Fay Sampson’s Family History
This site is a work-in-progress. There is a massive amount to cover. I have included both male and female lines, and some go back 30 generations. Keep coming back for more.
I have numbered the generations working backwards from my own as (1)
JOHN CLAYSON and ANN WICKES (7)
JOHN CLAYSON. John is believed to be the second of five sons of John Clayson and Sarah Erridge. He was baptised in Barham, a village between Canterbury and Deal, on 5 June 1735. In the Barham register, the surname was recorded as Clakson.
On 7 May 1737, there was a burial in Barham of John Clackson. Since the register at this time does not name the parents of dead children, we might have assumed this to be the two-year-old. But the will of William Clayson in 1807 lists all his brothers, including John. This burial must be of an older John, possibly the son of John and Margaret Clarkson, baptised in neighbouring Womenswold in 1698.
The family moved to Walmer, just south of Deal, when John was less than two. The surname was there recorded as Clayson.
Four more brothers were born there, but one died in infancy.
This was the reign of George II, shortly before the ill-fated attempt of Bonnie Prince Charlie to regain the throne for the Stuarts in 1745.
Sometime before his marriage John and his older brother Robert moved further round the coast to Dover. Robert and his wife Jane had a daughter baptised here in 1759.
What took the brothers there is unclear, but they may have been in business together.
John’s brother Edward became a shipbuilder, and his brother William a mariner. We do not know whether John initially entered a maritime career, but since much of his adult life was spent in the inland village of Eythorne he either was destined for a different occupation or decided to abandon the sea.
John was resident in the parish of St Mary the Virgin, Dover, at the time of his marriage.
ANN WICKES. At one time John’s wife was thought to be Ann Holman of Deal. Inspection of the parish register has shown this to be a misreading. The most likely marriage is that of John Clayson of Dover and Ann Wickes of Waldershare in 1761.
If she was baptised soon after her birth this would make her only 15 ½ at the time of her wedding, but the marriage age was not set at 16 until 1763, two years after Ann Wickes married John Clayson.
In its favour is the fact we have found no early burial or other marriage for this Ann Wickes, and a baptism in Eythorne, so close to Waldershare, is promising.
She was the youngest of five children.
At the time of her marriage she was living in Waldershare. This is a village NNW of Dover. It is now part of the parish of Eythorne .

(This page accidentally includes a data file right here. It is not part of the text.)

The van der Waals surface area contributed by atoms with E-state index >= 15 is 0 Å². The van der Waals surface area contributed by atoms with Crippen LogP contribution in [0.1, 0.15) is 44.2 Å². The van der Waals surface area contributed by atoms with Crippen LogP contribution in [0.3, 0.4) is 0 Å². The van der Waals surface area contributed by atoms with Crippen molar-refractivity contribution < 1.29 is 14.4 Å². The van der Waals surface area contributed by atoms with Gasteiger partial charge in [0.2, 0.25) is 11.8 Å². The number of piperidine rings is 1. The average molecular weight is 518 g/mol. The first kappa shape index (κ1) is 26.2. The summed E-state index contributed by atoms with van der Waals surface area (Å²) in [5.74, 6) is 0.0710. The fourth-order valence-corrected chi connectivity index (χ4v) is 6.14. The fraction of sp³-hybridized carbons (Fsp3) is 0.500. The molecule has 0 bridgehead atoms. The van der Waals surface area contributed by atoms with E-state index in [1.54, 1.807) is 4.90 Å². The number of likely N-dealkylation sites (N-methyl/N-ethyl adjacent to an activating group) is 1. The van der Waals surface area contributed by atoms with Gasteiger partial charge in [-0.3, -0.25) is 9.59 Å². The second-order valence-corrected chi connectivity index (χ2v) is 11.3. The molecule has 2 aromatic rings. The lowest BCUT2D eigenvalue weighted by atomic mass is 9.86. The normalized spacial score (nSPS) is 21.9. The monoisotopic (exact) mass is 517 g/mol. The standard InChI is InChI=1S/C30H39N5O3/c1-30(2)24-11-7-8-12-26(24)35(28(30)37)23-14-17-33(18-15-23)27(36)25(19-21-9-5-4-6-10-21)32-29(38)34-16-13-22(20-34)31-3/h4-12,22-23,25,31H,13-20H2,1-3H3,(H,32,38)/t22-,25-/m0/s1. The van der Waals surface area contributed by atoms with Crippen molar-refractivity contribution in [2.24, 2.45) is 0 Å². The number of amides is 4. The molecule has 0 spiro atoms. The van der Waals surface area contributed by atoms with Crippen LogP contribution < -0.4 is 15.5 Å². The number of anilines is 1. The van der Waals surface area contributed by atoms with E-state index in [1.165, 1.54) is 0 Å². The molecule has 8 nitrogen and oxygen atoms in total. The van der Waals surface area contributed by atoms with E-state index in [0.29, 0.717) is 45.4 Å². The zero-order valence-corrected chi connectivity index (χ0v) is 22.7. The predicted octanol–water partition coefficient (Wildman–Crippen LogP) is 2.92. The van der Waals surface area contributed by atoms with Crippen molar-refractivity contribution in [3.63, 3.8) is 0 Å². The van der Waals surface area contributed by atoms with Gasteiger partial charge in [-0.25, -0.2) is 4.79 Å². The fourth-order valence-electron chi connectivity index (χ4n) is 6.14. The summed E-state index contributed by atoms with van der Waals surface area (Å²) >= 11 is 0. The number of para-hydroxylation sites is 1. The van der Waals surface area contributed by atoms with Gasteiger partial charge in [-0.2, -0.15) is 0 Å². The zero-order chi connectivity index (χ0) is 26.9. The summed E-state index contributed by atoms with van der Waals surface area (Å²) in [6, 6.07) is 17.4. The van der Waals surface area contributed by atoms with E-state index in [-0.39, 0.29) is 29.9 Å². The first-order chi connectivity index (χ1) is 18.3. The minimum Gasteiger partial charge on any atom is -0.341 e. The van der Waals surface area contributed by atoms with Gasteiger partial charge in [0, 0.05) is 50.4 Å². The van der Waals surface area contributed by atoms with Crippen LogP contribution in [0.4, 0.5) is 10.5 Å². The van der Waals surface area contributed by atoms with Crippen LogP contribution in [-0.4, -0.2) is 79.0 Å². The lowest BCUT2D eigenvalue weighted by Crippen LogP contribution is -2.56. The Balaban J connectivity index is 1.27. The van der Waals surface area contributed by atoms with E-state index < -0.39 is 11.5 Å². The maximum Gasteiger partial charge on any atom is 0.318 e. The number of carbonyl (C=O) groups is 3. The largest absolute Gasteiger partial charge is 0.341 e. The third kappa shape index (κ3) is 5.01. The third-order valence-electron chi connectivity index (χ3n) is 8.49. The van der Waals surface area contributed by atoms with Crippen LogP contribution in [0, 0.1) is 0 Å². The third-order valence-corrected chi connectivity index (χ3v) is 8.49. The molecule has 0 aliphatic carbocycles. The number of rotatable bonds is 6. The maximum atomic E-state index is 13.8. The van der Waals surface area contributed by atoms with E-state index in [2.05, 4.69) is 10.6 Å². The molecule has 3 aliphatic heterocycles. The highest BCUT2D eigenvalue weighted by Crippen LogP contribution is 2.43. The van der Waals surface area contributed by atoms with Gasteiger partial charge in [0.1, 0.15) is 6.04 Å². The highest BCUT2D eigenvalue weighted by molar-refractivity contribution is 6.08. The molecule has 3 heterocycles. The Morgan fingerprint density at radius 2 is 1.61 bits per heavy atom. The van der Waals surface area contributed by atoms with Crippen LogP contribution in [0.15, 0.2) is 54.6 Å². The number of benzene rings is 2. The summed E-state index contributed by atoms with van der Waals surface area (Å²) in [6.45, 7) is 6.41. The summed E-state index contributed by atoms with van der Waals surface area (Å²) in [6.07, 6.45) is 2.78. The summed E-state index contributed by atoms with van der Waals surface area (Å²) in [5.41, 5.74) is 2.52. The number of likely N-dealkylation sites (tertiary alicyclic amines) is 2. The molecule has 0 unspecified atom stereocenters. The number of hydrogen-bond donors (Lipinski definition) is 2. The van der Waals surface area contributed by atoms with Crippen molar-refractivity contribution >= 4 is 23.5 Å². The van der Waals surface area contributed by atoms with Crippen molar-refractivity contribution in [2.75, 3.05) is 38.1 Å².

Waldershare House 
The imposing red brick house of Waldershare Park was completed by 1712.
John Clayson of the parish of St Mary in Dover and Ann Wickes “of this parish” were married at All Saints, Waldershare on 20 October 1761. Both signed their names. Ann spelt her name without the ‘e’ which the vicar included. The witnesses were James Smith and Ann Porclage (or Pordage).
John would have been 26.
They initially set up home in Dover, where their first two daughters were baptised at the church of St Mary the Virgin.
1762 Sarah, 24 Sept.
1765 Charlotte, 29 May.
John’s brother Robert and his wife Jane had moved north to Thanet by 1764. John and Ann also left Dover. With their young family they moved to the village of Eythorne, six miles north of Dover. Here more children were born.
1767 Ann, 19 July
1769 William, 6 November. He is said to have been born in neighbouring Waldershare
1771 Jane, 13 May
1773 Mary, 4 April
1775 Henrietta, 30 April.
In 1777 two-year-old Henrietta died. She was buried, not in Eythorne but in her grandmother’s parish of Ringwould, 5 miles away, on 11 May.
Later that year a son John was born. He was baptised on 7 Sept 1777.
John senior died two years later. He too was buried in Ringwould. There is a burial there on 22 Nov 1779 for John Clayson of Eythorn. A week later there is a similar burial in Ringwould for 8-year-old Jane.
John and Ann had seen the end of the Seven Years War with France in 1763, but raised their children against the background of the American War of Independence, which ended with the defeat of the British in 1781 and the loss of the American colonies.
On 1 January 1781 there is marriage in Deal between Simon Ames and Ann Clayson. But this Ann signs the register with her mark. In 1761 John’s bride Ann Wickes signed her own name.
All the known marriages of John and Ann’s children took place in Deal, 6 miles from Dover. Since it is normal for women to marry in their home parish, it is reasonable to assume that the remaining family had moved there by 1786.
There is a burial in Walmer on 26 Nov 1781 of Ann Clayson widow of Deal. The former Ann Wickes would have been 35.
Alternatively, there is a burial in Ringwould on 31 Oct 1783 for Anne Clayson, also from Deal. This Anne is not said to be a widow, but it follows the pattern for John’s burial. Ringwould is only 2 miles from Deal.
Their daughter Charlotte married John Marsh on 21 Jan 1786.
The elder son William married Ann Williams on 5 Dec 1789.
Peace was short-lived. 1789 saw the French Revolution across the Channel. This was followed by the Napoleonic wars with France, which brought conflict much closer to Kent. The shore fortifications and the sea around Deal and Dover were busy with preparations for a French invasion.
16 Nov 1793 the couple’s daughter Mary married Morris Langley. He was a boatbuilder who came to have his own business, like John’s brother Edward.
Their daughter Ann married William Moulton on 24 May 1796.
The younger son John married Sarah Banks in Deal on Christmas Eve 1803. Mary’s husband, Morris Langley, was a witness.
The eldest daughter, Sarah, was alive but still unwed in 1808.
NEXT GENERATION: 6. LANGLEY-CLAYSON
PREVIOUS GENERATIONS: 8. CLAYSON-ERRIDGE